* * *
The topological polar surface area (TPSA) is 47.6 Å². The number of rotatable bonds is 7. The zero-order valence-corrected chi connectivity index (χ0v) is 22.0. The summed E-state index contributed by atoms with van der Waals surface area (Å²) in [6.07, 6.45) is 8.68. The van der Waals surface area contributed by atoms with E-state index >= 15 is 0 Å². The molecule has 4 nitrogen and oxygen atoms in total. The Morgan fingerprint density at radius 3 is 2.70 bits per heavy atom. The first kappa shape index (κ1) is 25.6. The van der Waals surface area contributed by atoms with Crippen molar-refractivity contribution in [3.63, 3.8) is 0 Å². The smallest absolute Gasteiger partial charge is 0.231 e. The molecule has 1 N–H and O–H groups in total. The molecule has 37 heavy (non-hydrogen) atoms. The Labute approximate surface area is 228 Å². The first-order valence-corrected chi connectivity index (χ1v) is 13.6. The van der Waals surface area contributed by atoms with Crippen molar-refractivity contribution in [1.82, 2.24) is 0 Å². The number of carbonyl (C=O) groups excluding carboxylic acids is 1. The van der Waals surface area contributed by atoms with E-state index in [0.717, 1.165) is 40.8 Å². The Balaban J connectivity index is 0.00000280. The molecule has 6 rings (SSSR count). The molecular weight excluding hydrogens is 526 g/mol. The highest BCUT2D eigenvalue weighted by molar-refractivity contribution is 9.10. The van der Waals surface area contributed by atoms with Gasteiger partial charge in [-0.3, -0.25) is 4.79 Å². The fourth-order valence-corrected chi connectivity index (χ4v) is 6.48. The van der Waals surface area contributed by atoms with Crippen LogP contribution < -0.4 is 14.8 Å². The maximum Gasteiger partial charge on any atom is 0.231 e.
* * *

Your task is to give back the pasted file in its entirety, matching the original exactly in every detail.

The topological polar surface area (TPSA) is 47.6 Å². The number of rotatable bonds is 7. The zero-order valence-corrected chi connectivity index (χ0v) is 22.0. The summed E-state index contributed by atoms with van der Waals surface area (Å²) in [6.07, 6.45) is 8.68. The van der Waals surface area contributed by atoms with E-state index >= 15 is 0 Å². The molecule has 4 nitrogen and oxygen atoms in total. The Morgan fingerprint density at radius 3 is 2.70 bits per heavy atom. The first kappa shape index (κ1) is 25.6. The van der Waals surface area contributed by atoms with Crippen molar-refractivity contribution in [3.63, 3.8) is 0 Å². The smallest absolute Gasteiger partial charge is 0.231 e. The molecule has 1 N–H and O–H groups in total. The molecule has 37 heavy (non-hydrogen) atoms. The Labute approximate surface area is 228 Å². The first-order valence-corrected chi connectivity index (χ1v) is 13.6. The van der Waals surface area contributed by atoms with Crippen molar-refractivity contribution in [1.82, 2.24) is 0 Å². The number of carbonyl (C=O) groups excluding carboxylic acids is 1. The van der Waals surface area contributed by atoms with E-state index in [0.717, 1.165) is 40.8 Å². The Balaban J connectivity index is 0.00000280. The molecule has 6 rings (SSSR count). The molecular weight excluding hydrogens is 526 g/mol. The highest BCUT2D eigenvalue weighted by molar-refractivity contribution is 9.10. The van der Waals surface area contributed by atoms with Gasteiger partial charge in [-0.3, -0.25) is 4.79 Å². The fourth-order valence-corrected chi connectivity index (χ4v) is 6.48. The van der Waals surface area contributed by atoms with Crippen LogP contribution < -0.4 is 14.8 Å². The maximum Gasteiger partial charge on any atom is 0.231 e.